JulieSG: Terin - I think it's always good if you can target a certain editor for a reason - you saw her at a conference, you admire a book she worked on, you share an interest . . . that targets the submission and shows hat you've done your homework

JulieSG: But, absent of that, we often get submissions from people we don't know

JulieSG: In some cases, that ms might still go on the slush pile - but most likely that editor will look at it herself and I think that's always slightly better odds - we understand that our names are listed in places we aren't even aware of

Taloola: If an editor invites an author to revise and resubmit, does the editor expect an exclusive submission? If so, would it be off-putting to let the editor know that while she is free to consider the manuscript as long as she wants, you will start submitting elsewhere in 2 months? Thanks!

JulieSG: Taloola - If an editor has given you her time, especially if there's been some extensive revision suggestions, I think it's respectful to make that an exclusive sub

JulieSG: I think that--after a while--it's okay to consider making it a sim sub (or asking about making it a sim sub), but I don't think that should be used as a "threat" and I think you have to be really realistic about turnaround times

JulieSG: You've hooked someone - give that relationship some time to grow

Verla: What IS a realistic turnaround time right now for Clarion, Julie?

JulieSG: That's a good question

JulieSG: It's longer than any of us would like, personally

JulieSG: We all wish we could get to everything really quickly, but that never happens

JulieSG: Slush actually turns around within a week or two

JulieSG: but when it's with an editor, several months is realistic

Taloola: What does it mean if 6+ months goes by with no word?

JulieSG: taloola - it doesn't necessarily mean anything at all

JulieSG: probably just still being considered

JulieSG: but it's okay to write a polite note asking for status

Taloola: Thanks so much.

ToniB: Hi Julie! Talk a bit about what you love in a middle grade novel and where you think MG fiction is headed in general.

JulieSG: Hi Toni :)

JulieSG: I love smart, funny, honest MG novels

JulieSG: nothing maudlin

JulieSG: I think now is an interesting time, as the lines blur between MG and YA

JulieSG: I think mostly I'm looking for an honest voice, a real child's experience

ToniB: I think so too, Julie.

JulieSG: a book that would have fed and satisfied me as a young reader

ToniB: So, it sounds like you like contemporary mg?

JulieSG: Toni - I do - but it's tough to do . . .it's like an amazing revelation when something crosses my desk that just clicks

JulieSG: But, yes, I think that's my love

wyllys: All my questions were answered already; thanks very much, Julie!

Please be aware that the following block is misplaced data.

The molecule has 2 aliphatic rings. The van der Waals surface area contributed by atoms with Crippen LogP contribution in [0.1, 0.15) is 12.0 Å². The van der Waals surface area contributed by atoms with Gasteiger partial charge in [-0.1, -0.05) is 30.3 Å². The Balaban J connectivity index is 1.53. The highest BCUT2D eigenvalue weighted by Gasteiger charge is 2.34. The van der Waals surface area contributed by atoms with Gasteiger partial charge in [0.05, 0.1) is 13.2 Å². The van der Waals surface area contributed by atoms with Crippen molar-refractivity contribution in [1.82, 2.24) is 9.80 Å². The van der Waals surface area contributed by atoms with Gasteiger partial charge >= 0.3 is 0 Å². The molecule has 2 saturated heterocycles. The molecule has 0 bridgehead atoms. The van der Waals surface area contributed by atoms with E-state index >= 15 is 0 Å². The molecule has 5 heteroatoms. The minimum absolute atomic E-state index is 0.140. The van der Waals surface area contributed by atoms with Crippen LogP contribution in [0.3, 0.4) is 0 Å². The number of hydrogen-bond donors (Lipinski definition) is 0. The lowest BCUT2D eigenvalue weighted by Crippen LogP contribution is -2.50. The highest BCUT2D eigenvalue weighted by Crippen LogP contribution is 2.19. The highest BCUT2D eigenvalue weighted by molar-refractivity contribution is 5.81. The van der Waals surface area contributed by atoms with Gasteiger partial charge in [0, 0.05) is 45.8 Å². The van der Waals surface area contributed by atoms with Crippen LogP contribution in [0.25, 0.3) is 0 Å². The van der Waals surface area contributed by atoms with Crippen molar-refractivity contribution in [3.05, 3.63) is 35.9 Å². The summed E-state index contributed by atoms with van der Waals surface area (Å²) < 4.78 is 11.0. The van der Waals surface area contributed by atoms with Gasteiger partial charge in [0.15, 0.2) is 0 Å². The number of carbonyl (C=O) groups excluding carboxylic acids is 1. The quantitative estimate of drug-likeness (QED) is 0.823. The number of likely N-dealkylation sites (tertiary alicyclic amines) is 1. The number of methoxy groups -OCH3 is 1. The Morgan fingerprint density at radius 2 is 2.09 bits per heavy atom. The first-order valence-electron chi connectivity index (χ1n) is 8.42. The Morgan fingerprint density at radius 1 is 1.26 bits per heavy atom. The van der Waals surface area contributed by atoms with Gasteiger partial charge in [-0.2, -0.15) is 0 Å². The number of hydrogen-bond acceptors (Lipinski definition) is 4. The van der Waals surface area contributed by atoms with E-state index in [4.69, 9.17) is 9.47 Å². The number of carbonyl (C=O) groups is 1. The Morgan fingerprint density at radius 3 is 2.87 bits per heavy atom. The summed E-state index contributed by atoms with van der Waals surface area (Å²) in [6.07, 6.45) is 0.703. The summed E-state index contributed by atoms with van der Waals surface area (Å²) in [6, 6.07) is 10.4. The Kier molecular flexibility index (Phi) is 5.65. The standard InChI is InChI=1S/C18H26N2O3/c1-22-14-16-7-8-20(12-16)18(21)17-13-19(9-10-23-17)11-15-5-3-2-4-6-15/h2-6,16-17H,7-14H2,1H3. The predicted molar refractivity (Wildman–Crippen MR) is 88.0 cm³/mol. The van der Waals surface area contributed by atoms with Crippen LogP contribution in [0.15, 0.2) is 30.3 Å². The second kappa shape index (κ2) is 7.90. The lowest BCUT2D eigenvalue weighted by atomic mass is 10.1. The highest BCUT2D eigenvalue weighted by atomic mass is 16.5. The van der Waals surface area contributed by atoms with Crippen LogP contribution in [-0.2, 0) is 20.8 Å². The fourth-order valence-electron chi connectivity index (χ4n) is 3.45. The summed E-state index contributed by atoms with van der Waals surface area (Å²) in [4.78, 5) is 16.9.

windy2u: Thanks for being here tonight Julie. Do you see any movement toward emotionally comforting/quiet types of books since 9/11...AND do you think publishers will turn to email submissions in the future if mail terrorism continues?

JulieSG: windy - no, I don't think so

JulieSG: We're still looking for the same things - and have always been open to quiet books

JulieSG: Some houses are turning to e-mail (and I, personally, am fine with e-mail once I have an established relationship with someone), but I think,in the end, things will remain more traditional than not

_Lyra: I often hear editors rave about new authors they've discovered. Would they be less likely to contract a published author with only a moderate sales record?

JulieSG: Lyra - that's always tough

JulieSG: A mislist backlist can mean so many things

JulieSG: So it may be a question, yes - but one does have to consider how it was marketed, edited, etc.

Tracie: Hi Julie! What is the process Clarion goes through to match a manuscript with the illustrator, and the design of the book?

JulieSG: Hi Tracie

JulieSG: after a ms is acquired the editor will think/dream about illustrators who might be right for the project

JulieSG: Eventually that ms will be offered to an illustrator

JulieSG: hopefully he/she will accept - then the illus will create sketches and/or a sketch dummy and work with the design department on a trim size, text design etc.

JulieSG: the editor will help direct the content of the art, but the designers will be the main art contact and technical contact

^GailM: I know Julie, and I've heard all her responses. I just want Julie to look for my book in her own personal slush. Julie, I hope you like it!!!

JulieSG: Gail - me too!

Verla: okay... anyone who hasn't yet asked a question, may ask it now...

Bloomerson: "When something isn't working" - will you continue to see if there's something worth keeping - (i.e. if you enjoy the character or the writing) or do you reject it at the point it's not working and say nada?

JulieSG: bloomer - if it's at the beginning of the process/relationship I'd probably be inclined not to pursue it . . . but I may say something in my rejection that calls attention to the best part, or my fav character, etc.